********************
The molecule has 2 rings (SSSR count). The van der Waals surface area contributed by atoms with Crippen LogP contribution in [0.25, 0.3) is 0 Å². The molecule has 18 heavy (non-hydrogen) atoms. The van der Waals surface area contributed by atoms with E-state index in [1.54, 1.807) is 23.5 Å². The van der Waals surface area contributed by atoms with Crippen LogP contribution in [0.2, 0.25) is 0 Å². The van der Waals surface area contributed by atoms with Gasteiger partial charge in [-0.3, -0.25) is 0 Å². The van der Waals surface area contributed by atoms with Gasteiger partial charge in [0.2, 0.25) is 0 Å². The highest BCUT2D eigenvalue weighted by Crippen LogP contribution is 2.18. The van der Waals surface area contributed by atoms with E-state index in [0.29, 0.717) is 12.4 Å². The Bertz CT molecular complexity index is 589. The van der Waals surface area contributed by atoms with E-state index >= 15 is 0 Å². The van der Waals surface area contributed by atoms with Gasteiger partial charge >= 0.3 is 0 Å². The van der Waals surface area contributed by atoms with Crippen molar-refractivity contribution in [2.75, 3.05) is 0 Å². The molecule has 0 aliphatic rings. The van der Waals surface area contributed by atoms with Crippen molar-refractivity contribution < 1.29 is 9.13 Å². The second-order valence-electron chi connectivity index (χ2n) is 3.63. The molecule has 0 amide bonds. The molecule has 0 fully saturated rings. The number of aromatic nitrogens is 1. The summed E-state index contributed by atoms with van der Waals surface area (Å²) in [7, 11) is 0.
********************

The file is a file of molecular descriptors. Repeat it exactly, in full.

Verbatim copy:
The molecule has 2 rings (SSSR count). The van der Waals surface area contributed by atoms with Crippen LogP contribution in [0.25, 0.3) is 0 Å². The molecule has 18 heavy (non-hydrogen) atoms. The van der Waals surface area contributed by atoms with E-state index in [1.54, 1.807) is 23.5 Å². The van der Waals surface area contributed by atoms with Crippen LogP contribution in [0.2, 0.25) is 0 Å². The van der Waals surface area contributed by atoms with Gasteiger partial charge in [-0.3, -0.25) is 0 Å². The van der Waals surface area contributed by atoms with Gasteiger partial charge in [0.2, 0.25) is 0 Å². The highest BCUT2D eigenvalue weighted by Crippen LogP contribution is 2.18. The van der Waals surface area contributed by atoms with E-state index in [0.29, 0.717) is 12.4 Å². The Bertz CT molecular complexity index is 589. The van der Waals surface area contributed by atoms with E-state index >= 15 is 0 Å². The van der Waals surface area contributed by atoms with Gasteiger partial charge >= 0.3 is 0 Å². The van der Waals surface area contributed by atoms with Crippen molar-refractivity contribution in [2.75, 3.05) is 0 Å². The molecule has 0 aliphatic rings. The van der Waals surface area contributed by atoms with Crippen molar-refractivity contribution < 1.29 is 9.13 Å². The second-order valence-electron chi connectivity index (χ2n) is 3.63. The molecule has 0 amide bonds. The molecule has 0 fully saturated rings. The number of aromatic nitrogens is 1. The summed E-state index contributed by atoms with van der Waals surface area (Å²) in [7, 11) is 0.